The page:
ABID Look at the panel and check Phases that have positive reactions Phase that do not have positive reactions Are there different reaction strengths recorded? Are there reactions at different phases? Patient auto control Is it negative or positive? These are all clues to help with identification
Look for Clues 1 Reactions are all at AGH Reaction strength is different at cell 3 Different reaction strengths can indicate: dosage and/or multiple antibodies Patient auto control is negative, indicating a possible alloantibody
Begin Ruling Out Use only panel cells that have no reaction recorded in any phase. Begin with cell #2 Follow with cells #5 and #6 What is left?
Ruling Out When ruling out Use only cells where no reaction is recorded Go one cell at a time and mark out antigens that are positive Watch out for antigens that show dosage Kidd, Kell, Duffy, MNS, Lewis If both are present on the cell then can not be ruled out Look for a pattern to show up especially if only one antibody is present in patient serum
Lets begin! The first cell with a negative reaction is panel cell 2. Go across cell 2 and mark out all antigens that are positive.
Panel Red Cell #2 All positive antigens for panel cell #2 have been marked out except for M and N. M and N travel together and therefore show dosage. In order to mark out antigens showing dosage, one antigen must be positive and the other negative.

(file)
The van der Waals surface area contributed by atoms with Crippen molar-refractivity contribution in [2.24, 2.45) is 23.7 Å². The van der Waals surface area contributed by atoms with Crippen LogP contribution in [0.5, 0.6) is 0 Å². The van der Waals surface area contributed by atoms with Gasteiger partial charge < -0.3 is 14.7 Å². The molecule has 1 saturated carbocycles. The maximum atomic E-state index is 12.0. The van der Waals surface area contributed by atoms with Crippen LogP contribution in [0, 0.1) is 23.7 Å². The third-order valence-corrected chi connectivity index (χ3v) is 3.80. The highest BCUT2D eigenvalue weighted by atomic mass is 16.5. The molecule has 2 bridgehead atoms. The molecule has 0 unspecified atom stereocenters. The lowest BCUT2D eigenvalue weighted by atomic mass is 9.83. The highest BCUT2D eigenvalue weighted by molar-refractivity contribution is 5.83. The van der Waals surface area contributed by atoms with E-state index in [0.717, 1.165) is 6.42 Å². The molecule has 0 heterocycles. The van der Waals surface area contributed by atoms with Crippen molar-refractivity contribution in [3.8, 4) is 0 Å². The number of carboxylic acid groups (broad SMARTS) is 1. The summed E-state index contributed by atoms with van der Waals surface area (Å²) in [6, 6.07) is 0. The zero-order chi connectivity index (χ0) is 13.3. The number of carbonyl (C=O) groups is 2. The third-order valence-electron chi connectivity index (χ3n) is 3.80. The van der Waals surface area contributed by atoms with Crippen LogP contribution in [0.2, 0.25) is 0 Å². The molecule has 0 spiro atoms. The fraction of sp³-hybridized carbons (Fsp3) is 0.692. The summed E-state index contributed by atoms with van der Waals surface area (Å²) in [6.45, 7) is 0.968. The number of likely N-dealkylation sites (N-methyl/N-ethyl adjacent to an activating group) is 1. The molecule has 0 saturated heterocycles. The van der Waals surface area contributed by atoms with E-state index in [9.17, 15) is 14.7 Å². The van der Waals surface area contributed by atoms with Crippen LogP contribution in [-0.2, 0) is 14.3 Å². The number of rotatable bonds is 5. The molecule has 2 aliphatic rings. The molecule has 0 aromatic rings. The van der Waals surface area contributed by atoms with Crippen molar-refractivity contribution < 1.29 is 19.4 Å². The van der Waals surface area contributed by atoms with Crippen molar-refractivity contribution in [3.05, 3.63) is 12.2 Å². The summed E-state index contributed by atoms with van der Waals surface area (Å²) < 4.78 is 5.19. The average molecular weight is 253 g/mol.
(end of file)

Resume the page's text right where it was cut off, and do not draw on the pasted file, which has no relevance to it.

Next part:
Continue Ruling out Antigens Continue ruling out Use only panels cells where no reaction occurred After all antigens are marked out look and see what is left.
What is left? After ruling out: Check what antigens are not marked out In our example Antigen s and K are not marked out What are we testing for? Patient serum/plasma for unexpected antibodies Antibodies react with: antigens on red cells Consider the Rule of Three when interpreting results
Rule Of Three There must be three antigens that react positively with the patients serum/plasma. There must be Three antigens that react negatively with the patients serum/plasma. If not, use selected cells with or without the antigen in question to meet the Rule of Three
What About our Example? Antigen K – Meets the rule of three Does not match the reaction pattern Cannot rule out yet Antigen s – Meets the rule of three Does match the reaction pattern Cannot rule out yet
How to Resolve Phenotype the patient red cells for antigen K and s If patient is negative for the antigen then the antibody could be present If patient is positive for the antigen then the reactions would not be from the corresponding antibody
Patient Phenotype The patient is positive for the K antigen; therefore will not make Anti-K. (Remember Landsteiner’s Rule!) The patient is negative for the s antigen; therefore the antibody is most likely Anti-s
Interpretation of Results Based on the panel reactions and the antigen test results: Our patient has a possible anti-s in his serum/plasma. When you get a chance, ask if you might review some panels at your clinical site.